The boiling point is irrelevent to what we're talking about because the thermostat maintains a pre set temperature. Most of the thermostats open at 180 degrees ? That's well below the boiling of a 50/50 mix.

What i was concerned about was answering the question of why the pressure was allowed to build in the OP's motor to a point where it could blow a hose off the radiator.

One of the clues that the serpentine belt may have failed in some way was that the power steering went out. The belt is the one common thing shared between the cooling system, the charging system, and the power steering system.

Who knows .... half the time it's guesswork at best.
Your exactly right. If the cap fails to relieve pressure it will continue to build until something else gives. Along that line the overflow tube could be plugged.
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Old 10-10-2012, 12:43 AM   #16
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Question question about overflow tank

Ok, I understand how the cap works, etc. I am wondering if the overflow tank has some sort of valve on it, and if so, is it on the bottom, or built in? It looks like the coolant in my overflow tank never runs out, and nothing ever runs into the tank. How can I check it? Surely, somewhere along the way, there would be movement in or out, especially after driving a long way in stop n go traffic. Thanks.
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Old 10-10-2012, 08:50 AM   #17
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When the tank boils over that's where your coolsnt goes before the cap pops. Also when it cools down low it sucks fluid out of there to fill the radiator.
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It's just stiff and hard
Lube will always help this
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Old 10-10-2012, 03:43 PM   #18
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There is no check valve in the tank and its cap isn't strong enough to hold pressure so you should be fine there. You may as well clean it out while you are at it though.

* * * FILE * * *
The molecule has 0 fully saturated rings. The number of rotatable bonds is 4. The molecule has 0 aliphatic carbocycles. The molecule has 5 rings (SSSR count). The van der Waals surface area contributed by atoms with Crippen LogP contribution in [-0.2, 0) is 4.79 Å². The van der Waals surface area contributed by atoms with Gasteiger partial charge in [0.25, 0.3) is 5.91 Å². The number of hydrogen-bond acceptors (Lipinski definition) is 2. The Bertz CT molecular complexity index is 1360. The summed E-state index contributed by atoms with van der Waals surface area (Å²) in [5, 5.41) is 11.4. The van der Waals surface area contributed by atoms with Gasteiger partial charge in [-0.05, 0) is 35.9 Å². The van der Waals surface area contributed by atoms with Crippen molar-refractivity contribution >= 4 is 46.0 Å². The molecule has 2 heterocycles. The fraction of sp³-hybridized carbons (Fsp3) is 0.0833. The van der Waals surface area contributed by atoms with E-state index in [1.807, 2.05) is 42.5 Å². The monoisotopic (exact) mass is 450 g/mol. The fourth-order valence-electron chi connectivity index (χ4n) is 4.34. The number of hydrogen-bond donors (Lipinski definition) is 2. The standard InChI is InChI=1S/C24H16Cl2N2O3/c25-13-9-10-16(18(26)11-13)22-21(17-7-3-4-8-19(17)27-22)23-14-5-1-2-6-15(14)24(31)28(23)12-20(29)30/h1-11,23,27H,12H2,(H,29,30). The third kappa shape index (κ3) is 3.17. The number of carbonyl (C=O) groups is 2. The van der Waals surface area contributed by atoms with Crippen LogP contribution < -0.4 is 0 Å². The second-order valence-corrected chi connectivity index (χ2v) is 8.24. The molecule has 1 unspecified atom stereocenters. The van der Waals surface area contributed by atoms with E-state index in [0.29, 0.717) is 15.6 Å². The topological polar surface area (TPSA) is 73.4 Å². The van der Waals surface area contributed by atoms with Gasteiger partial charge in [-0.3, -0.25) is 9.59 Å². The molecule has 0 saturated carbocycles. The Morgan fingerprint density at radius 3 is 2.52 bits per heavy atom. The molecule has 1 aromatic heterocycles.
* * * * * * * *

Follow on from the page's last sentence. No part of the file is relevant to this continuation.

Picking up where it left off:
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Old 10-10-2012, 07:54 PM   #19
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There is no check valve in the tank and its cap isn't strong enough to hold pressure so you should be fine there. You may as well clean it out while you are at it though.
Definately. Clean the tank, make sure the overflow tube is clear, and change the radiator cap out on a regular basis.

I learned about the radiator caps being a regular maintenance item the hard way when the top of the radiator on my E-150 blew right off the core.

It wasn't much fun to have to solder it back in place.
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Old 10-10-2012, 08:12 PM   #20
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Ok, I understand how the cap works, etc. I am wondering if the overflow tank has some sort of valve on it, and if so, is it on the bottom, or built in? It looks like the coolant in my overflow tank never runs out, and nothing ever runs into the tank. How can I check it? Surely, somewhere along the way, there would be movement in or out, especially after driving a long way in stop n go traffic. Thanks.
It gets into the nitty gritty of things.

I don't know about other motors but on my 300/6 the rule of thumb when you were refilling the radiator was to leave the level 1 inch low.

As long as the cooling system is working the way it's supposed to that 1" air space at the top of the closed system acts a compressible "pillow" to accomodate normal expansion and contraction due to changes in temperature.

The radiator cap really is more of a safety devise than anything else for when something isn't right.

ie: You didn't leave that air space & overfilled your radiator. The cap allows the extra coolant to flow into the reservoir.

ie: You've got a small leak somewhere in the system and the engine is consuming 1/2 pint every 5,000 miles.

The cap allows the cooling system to draw in some "make up" up coolant from the reservoir to top it off to the correct level as it's needed.

It's kind of a neat design really. More for safety and environmental protection than anything else. Back in the day most vehicles didn't have a reservoir so if you did happen to overfill your radiator the excess would just dump on the ground.

Your dog or cat would come along and lick up that sweet tasting puddle under the truck and get poisoned.

Last edited by LobstahClaw; 10-10-2012 at 08:14 PM. Reason: typos
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Old 10-10-2012, 08:12 PM